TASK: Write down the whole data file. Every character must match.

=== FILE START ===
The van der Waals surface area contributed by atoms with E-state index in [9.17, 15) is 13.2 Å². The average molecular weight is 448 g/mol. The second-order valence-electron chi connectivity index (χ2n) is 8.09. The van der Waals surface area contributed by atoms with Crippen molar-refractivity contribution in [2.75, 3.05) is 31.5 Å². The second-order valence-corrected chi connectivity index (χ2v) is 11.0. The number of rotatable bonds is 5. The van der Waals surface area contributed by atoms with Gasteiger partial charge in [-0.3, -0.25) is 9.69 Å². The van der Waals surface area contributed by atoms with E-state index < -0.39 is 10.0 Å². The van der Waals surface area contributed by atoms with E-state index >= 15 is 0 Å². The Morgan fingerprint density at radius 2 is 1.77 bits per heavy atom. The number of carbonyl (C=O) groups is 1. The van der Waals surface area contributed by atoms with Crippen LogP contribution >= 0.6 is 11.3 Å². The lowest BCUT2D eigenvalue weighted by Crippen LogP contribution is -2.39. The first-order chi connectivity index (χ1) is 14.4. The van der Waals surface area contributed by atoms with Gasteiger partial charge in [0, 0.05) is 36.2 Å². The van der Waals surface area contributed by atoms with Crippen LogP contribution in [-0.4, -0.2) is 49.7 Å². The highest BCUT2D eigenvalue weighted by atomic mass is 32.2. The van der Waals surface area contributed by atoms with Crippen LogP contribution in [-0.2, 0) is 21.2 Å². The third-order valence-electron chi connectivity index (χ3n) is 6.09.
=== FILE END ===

The van der Waals surface area contributed by atoms with E-state index in [9.17, 15) is 13.2 Å². The average molecular weight is 448 g/mol. The second-order valence-electron chi connectivity index (χ2n) is 8.09. The van der Waals surface area contributed by atoms with Crippen molar-refractivity contribution in [2.75, 3.05) is 31.5 Å². The second-order valence-corrected chi connectivity index (χ2v) is 11.0. The number of rotatable bonds is 5. The van der Waals surface area contributed by atoms with Gasteiger partial charge in [-0.3, -0.25) is 9.69 Å². The van der Waals surface area contributed by atoms with E-state index < -0.39 is 10.0 Å². The van der Waals surface area contributed by atoms with E-state index >= 15 is 0 Å². The Morgan fingerprint density at radius 2 is 1.77 bits per heavy atom. The number of carbonyl (C=O) groups is 1. The van der Waals surface area contributed by atoms with Crippen LogP contribution >= 0.6 is 11.3 Å². The lowest BCUT2D eigenvalue weighted by Crippen LogP contribution is -2.39. The first-order chi connectivity index (χ1) is 14.4. The van der Waals surface area contributed by atoms with Gasteiger partial charge in [0, 0.05) is 36.2 Å². The van der Waals surface area contributed by atoms with Crippen LogP contribution in [-0.4, -0.2) is 49.7 Å². The highest BCUT2D eigenvalue weighted by atomic mass is 32.2. The van der Waals surface area contributed by atoms with Crippen LogP contribution in [-0.2, 0) is 21.2 Å². The third-order valence-electron chi connectivity index (χ3n) is 6.09.